The DOL, established in 1913 as the federal agency set up to look after the interests of the nation's workers, has in recent decades generally been seen as either pro-worker or pro-business, depending on whether we have a Democrat or Republican president.Eugene Scalia, the son of the late Supreme Court justice Eugene Scalia, is President Trump's pick to replace Alex Acosta, who resigned last month. Acosta, ironically, was disliked by business groups because he wasn't moving quickly enough to implement the president's calls for removing workplace rules and regulations. Two primary examples are the limiting of overtime pay opportunities for workers and reducing joint employer (franchise/franchisee) exposure in legal cases brought by workers.
"Gene has led a life of great success in the legal and labor field and is highly respected not only as a lawyer, but as a lawyer with great experience working with labor and everyone else," Trump tweeted.But AFL-CIO President Richard Trumka said Scalia "has spent his entire career making life more difficult and dangerous for working people. We opposed him in 2002 for solicitor of labor based on his anti-worker record, and his disdain for working people has worsened, not improved.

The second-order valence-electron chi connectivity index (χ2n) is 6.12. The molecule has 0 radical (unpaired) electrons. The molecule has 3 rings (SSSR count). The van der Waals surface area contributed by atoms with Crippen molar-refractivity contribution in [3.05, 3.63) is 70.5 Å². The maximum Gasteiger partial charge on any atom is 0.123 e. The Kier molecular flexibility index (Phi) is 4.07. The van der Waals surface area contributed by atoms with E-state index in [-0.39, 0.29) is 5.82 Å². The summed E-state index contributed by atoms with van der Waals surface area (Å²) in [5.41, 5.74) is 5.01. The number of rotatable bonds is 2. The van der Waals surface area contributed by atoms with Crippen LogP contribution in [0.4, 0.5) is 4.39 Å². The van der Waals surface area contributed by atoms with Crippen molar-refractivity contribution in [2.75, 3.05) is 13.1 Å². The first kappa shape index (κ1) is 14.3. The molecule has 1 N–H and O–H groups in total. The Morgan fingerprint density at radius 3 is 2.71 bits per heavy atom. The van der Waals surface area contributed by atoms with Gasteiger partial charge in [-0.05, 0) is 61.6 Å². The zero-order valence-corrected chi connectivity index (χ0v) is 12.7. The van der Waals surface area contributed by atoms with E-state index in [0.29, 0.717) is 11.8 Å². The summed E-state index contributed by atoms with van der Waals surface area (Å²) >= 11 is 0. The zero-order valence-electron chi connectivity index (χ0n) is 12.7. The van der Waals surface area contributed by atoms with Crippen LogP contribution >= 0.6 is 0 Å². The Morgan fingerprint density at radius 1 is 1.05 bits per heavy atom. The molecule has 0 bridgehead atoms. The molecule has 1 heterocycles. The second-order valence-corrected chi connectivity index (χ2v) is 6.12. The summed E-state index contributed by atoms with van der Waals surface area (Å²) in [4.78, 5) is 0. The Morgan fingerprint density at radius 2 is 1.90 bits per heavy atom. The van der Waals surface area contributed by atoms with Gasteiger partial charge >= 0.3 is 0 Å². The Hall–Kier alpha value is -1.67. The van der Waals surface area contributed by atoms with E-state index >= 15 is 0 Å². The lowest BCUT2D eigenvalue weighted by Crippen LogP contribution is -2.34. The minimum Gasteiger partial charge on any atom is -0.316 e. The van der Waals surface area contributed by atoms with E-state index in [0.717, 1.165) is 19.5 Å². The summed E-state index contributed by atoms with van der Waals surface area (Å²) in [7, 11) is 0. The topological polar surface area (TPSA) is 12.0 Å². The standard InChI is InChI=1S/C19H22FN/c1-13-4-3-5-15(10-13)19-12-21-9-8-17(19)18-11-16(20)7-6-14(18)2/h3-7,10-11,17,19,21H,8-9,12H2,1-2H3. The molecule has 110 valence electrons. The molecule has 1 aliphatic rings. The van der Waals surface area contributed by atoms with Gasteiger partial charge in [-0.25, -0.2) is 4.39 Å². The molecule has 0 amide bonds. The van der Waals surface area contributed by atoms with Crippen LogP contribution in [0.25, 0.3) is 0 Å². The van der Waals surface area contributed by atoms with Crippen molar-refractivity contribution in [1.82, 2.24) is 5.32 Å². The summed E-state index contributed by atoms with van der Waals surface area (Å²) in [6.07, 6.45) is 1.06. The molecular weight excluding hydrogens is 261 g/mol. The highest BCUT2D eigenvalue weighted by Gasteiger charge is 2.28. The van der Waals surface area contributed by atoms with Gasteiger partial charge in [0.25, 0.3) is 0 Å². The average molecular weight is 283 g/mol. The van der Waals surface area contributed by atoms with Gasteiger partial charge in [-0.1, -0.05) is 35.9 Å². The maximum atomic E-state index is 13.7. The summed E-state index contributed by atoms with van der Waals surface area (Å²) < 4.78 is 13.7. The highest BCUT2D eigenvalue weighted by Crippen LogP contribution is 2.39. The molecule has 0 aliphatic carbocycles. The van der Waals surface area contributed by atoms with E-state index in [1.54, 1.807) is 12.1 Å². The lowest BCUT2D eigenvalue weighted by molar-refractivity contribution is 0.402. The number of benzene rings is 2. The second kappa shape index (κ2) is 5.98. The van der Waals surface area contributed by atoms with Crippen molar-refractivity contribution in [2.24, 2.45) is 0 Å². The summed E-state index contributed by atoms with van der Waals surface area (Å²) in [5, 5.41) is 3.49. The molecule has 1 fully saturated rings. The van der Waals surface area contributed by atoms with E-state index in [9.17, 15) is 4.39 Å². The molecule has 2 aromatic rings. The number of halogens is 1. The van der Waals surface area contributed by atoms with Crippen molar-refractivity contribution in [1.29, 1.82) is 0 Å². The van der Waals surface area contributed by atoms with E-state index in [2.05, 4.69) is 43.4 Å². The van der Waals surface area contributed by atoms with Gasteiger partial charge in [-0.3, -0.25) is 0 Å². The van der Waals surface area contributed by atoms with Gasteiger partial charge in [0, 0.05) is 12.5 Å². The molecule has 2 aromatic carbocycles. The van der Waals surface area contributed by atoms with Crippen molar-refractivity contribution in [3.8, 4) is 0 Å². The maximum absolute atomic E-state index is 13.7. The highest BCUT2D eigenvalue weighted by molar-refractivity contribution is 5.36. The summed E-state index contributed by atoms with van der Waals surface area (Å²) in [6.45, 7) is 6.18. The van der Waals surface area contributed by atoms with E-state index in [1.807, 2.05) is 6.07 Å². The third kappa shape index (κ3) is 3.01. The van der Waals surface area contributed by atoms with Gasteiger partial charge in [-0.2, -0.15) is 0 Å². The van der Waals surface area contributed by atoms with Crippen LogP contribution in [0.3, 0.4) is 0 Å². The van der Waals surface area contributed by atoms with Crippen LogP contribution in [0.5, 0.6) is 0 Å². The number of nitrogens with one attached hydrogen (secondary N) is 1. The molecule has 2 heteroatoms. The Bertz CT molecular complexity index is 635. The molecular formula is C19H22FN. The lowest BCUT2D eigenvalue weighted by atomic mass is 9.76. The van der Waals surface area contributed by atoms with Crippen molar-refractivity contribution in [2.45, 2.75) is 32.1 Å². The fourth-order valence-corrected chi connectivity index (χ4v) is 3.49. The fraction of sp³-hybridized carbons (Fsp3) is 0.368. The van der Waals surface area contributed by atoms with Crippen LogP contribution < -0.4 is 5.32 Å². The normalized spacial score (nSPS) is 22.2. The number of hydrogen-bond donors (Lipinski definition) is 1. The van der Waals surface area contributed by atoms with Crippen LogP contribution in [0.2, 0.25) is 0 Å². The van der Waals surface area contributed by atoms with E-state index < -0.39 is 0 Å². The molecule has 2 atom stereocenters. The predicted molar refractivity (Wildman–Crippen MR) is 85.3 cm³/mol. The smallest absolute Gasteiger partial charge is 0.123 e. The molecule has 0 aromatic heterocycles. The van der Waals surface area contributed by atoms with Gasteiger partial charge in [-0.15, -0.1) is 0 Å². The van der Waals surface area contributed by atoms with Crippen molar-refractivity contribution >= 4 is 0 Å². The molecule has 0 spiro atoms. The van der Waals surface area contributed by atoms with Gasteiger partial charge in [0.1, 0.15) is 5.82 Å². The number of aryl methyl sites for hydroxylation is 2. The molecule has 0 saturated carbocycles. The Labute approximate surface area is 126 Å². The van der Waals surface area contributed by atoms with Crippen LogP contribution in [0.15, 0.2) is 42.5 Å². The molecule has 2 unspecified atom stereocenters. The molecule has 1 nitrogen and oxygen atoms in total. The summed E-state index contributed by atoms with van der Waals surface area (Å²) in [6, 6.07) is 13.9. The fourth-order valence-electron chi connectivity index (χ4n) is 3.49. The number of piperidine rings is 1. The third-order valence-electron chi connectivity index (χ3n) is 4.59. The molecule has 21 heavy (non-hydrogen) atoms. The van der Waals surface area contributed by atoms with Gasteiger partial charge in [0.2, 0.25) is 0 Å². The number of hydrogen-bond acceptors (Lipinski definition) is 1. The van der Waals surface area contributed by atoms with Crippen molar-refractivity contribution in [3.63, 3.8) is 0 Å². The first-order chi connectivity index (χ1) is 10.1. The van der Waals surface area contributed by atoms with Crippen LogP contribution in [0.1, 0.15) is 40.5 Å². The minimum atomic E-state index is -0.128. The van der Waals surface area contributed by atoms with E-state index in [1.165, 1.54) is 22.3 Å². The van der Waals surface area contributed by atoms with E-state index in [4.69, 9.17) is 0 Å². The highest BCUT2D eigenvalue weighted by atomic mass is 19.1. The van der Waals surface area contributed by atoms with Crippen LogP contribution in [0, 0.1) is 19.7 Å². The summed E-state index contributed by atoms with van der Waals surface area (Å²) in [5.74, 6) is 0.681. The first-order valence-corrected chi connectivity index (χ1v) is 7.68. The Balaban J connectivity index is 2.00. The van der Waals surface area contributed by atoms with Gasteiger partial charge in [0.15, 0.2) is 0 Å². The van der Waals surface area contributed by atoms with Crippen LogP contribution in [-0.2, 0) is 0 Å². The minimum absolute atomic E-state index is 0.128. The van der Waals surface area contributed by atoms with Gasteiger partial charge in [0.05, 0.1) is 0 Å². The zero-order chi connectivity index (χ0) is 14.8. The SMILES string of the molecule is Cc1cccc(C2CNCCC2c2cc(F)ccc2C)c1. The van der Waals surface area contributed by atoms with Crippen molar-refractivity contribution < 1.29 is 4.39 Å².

"Scalia has fought ergonomics standards, threatened to destroy workers’ retirement savings, challenged the expansion of health care and dismissed repetitive injuries as 'junk science.' His extreme views are in direct conflict with what America deserves from a secretary of labor."The Washington Post said Scalia, a management-side attorney, "has devoted almost a decade to representing corporate clients fighting rules put in place by the Obama administration that were designed to protect employees in the workplace and toughen restrictions on Wall Street firms."
U.S. Chamber of Commerce Senior Vice President for Employment Policy Glenn Spencer said Scalia "is an excellent choice to serve as Secretary of Labor, especially as the Department completes work on several critical rulemakings."Senate Minority Leader Chuck Schumer (D-NY) said in a statement that "President Trump is missing an opportunity to nominate a fighter for workers, like a union member, to be America’s next labor secretary."
Scalia's nomination needs to be confirmed by the Senate.